It's official. It has been for a month or so and I have sorta laid low about it--but I am going to Cloudsplitter this October. For those who have followed my blog for a few years (all two of you), this is the second time I have been signed up to go. I jumped right into the list of registrants in its inaugural year, and then goofed my right knee up and could not go. A DNS. I really almost went anyway, but would have probably been the first runner to drop, what with 2000 feet of climb in the first 5 miles. This race is reported to have 25,893 feet of ascent. Average that out over 100 miles and it's a mere 259 feet per mile. But when you consider that it's an out and back and whatever you climb you also descend, I'd say that the climb will seem like much more that 259' per--especially as the race wears on. I won't even post the elevation profile of Cloudsplitter. It looks like a package of assorted sewing needles. I know that elevation profiles lie. 100 miles spread across half a computer screen, and 2000 feet raises 2-3 inches--almost like the vertical ascent is proportional to the horizontal distance. Please--there HAS to be some flattish parts in there somewhere--I'm just SURE there is.
So how do I--a 57-year old (I'll be 58 by race day) think I have a chance of finishing this? Well, my friend Bryan Carpenter talked me into going. Actually, he begged and pleaded. I resisted, but secretly really wanted to go, and I started believing that I had a chance--a small chance of finishing. I have three 100 mile finishes in my last three attempts with almost no training at all. Two were at Urban Adventure, a hot hot hot run on paved city streets, and a Prairie Spirit redemption run where I got in a hole during the night but with the help of my able and inspiring pacer Travis Jennings, I came back to life and ran the last 20 miles at a brisker pace and finished respectably. I have proved to myself that I can do just enough to get to the finish line in an easy 100. I keep reminding myself that I know all the little tricks that keep you in the hunt for a finish. My knee still bothers me, but I am convinced that it's just aches and pains that come with age. I can run 50k, and am achy afterward, but a day or two later I'm fine.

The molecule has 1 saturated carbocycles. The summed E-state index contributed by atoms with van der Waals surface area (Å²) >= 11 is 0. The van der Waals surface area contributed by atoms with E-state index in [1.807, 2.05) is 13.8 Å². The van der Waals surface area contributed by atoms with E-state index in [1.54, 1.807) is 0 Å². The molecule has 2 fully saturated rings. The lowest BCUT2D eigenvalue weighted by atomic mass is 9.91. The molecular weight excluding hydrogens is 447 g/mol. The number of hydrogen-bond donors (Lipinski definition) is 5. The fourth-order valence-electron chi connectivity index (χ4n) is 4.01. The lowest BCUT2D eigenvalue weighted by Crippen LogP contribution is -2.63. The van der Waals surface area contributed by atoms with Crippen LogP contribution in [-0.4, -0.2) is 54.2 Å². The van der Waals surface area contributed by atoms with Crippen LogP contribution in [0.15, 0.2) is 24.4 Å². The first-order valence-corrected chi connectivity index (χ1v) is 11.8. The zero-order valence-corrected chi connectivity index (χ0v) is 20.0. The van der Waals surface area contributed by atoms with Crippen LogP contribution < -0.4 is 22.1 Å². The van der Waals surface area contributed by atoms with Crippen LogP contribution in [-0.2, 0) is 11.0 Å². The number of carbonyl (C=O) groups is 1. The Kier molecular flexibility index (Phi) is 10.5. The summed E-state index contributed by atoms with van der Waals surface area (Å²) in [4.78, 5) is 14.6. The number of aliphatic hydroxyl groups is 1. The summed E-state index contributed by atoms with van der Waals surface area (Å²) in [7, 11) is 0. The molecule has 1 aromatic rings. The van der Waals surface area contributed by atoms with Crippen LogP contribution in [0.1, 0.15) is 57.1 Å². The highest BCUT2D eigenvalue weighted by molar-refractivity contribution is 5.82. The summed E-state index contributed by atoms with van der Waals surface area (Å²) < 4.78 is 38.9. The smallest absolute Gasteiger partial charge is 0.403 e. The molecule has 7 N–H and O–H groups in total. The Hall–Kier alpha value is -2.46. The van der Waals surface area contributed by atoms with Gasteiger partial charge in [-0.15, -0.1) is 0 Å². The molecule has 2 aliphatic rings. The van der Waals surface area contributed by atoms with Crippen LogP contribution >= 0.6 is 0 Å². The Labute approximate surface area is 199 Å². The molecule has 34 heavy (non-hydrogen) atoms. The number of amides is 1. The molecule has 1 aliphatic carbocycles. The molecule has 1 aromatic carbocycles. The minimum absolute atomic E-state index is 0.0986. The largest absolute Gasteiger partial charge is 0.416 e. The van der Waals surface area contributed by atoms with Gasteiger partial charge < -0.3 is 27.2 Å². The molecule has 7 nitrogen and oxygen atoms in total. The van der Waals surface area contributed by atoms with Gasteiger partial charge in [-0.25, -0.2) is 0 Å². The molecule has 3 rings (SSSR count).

So for this attempt, I am actually going to train. You know--I don't really like that word "train." It sounds something like an elite athlete does, and that's not me. I'll just say I'm building up my resistance to the awful voices in my head that say I should just quit. Tomorrow morning (and I should be in bed right now getting some sleep) I'm running with a new RunnersWorld ultra training group. It should be fun. They'll do some Saturday long runs, and I've also been getting in some trail miles with a few friends on Sundays. It seems like the back2back runs will fall into place. Sunday morning a gang of us will go to Pryor Creek to get in 10-15 miles Or maybe less depending on the trail conditions.
But next weekend, it gets real. My friend Tammy Cryer Facebooked asking if anyone knew of any 50Ks in May around here. I did a search, and the choices were few and far between. But I teasingly threw out the idea to do Cavanal Killer, a 5 mile all uphill race up Cavanal Hill in Poteau, OK. It's 5 miles up and they bus you back downhill to the starting line. Last year though, I ran down. The road was pretty steep in a few places and I wisely slowed to a jog on that, but flew down the rest of the way. It was no problem running a negative split. So I suggested to Tammy that we run up, run down, then run up and down again, and then do it all a third time. Presto-30 miles, and maybe more going back to our cars between laps for water and refueling.
This is a MapMyRun plotted route, and it plays out to 31.6 miles with a good parking place. The switchbacks on the course are the steepest sections. There's food at the top at the finish line, but not on the second and third trips. My Cloudsplitter buddies Bryan Carpenter and Jana Graham want to start our first out and back at 6:30 am, and then the second with the actual start of the race. We'd get home a lot earlier, but we'd have to leave from Tulsa at 4:00. I'm good either way. Bring on the strong coffee.